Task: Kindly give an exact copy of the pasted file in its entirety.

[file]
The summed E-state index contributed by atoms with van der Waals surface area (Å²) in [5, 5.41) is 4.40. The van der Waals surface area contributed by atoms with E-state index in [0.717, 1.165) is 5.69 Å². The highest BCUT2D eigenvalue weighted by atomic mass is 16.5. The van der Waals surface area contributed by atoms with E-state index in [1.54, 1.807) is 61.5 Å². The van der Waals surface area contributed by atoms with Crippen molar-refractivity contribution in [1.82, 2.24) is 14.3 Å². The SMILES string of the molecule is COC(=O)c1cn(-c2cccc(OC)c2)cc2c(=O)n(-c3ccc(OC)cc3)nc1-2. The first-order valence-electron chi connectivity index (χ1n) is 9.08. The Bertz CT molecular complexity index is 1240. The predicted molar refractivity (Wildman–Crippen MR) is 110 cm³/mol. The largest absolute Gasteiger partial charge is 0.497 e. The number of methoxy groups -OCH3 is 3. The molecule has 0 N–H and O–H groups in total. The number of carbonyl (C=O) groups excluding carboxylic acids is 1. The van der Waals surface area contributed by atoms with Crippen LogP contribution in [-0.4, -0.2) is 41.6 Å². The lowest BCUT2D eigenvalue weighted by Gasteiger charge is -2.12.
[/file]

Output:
The summed E-state index contributed by atoms with van der Waals surface area (Å²) in [5, 5.41) is 4.40. The van der Waals surface area contributed by atoms with E-state index in [0.717, 1.165) is 5.69 Å². The highest BCUT2D eigenvalue weighted by atomic mass is 16.5. The van der Waals surface area contributed by atoms with E-state index in [1.54, 1.807) is 61.5 Å². The van der Waals surface area contributed by atoms with Crippen molar-refractivity contribution in [1.82, 2.24) is 14.3 Å². The SMILES string of the molecule is COC(=O)c1cn(-c2cccc(OC)c2)cc2c(=O)n(-c3ccc(OC)cc3)nc1-2. The first-order valence-electron chi connectivity index (χ1n) is 9.08. The Bertz CT molecular complexity index is 1240. The predicted molar refractivity (Wildman–Crippen MR) is 110 cm³/mol. The largest absolute Gasteiger partial charge is 0.497 e. The number of methoxy groups -OCH3 is 3. The molecule has 0 N–H and O–H groups in total. The number of carbonyl (C=O) groups excluding carboxylic acids is 1. The van der Waals surface area contributed by atoms with Crippen LogP contribution in [-0.4, -0.2) is 41.6 Å². The lowest BCUT2D eigenvalue weighted by Gasteiger charge is -2.12.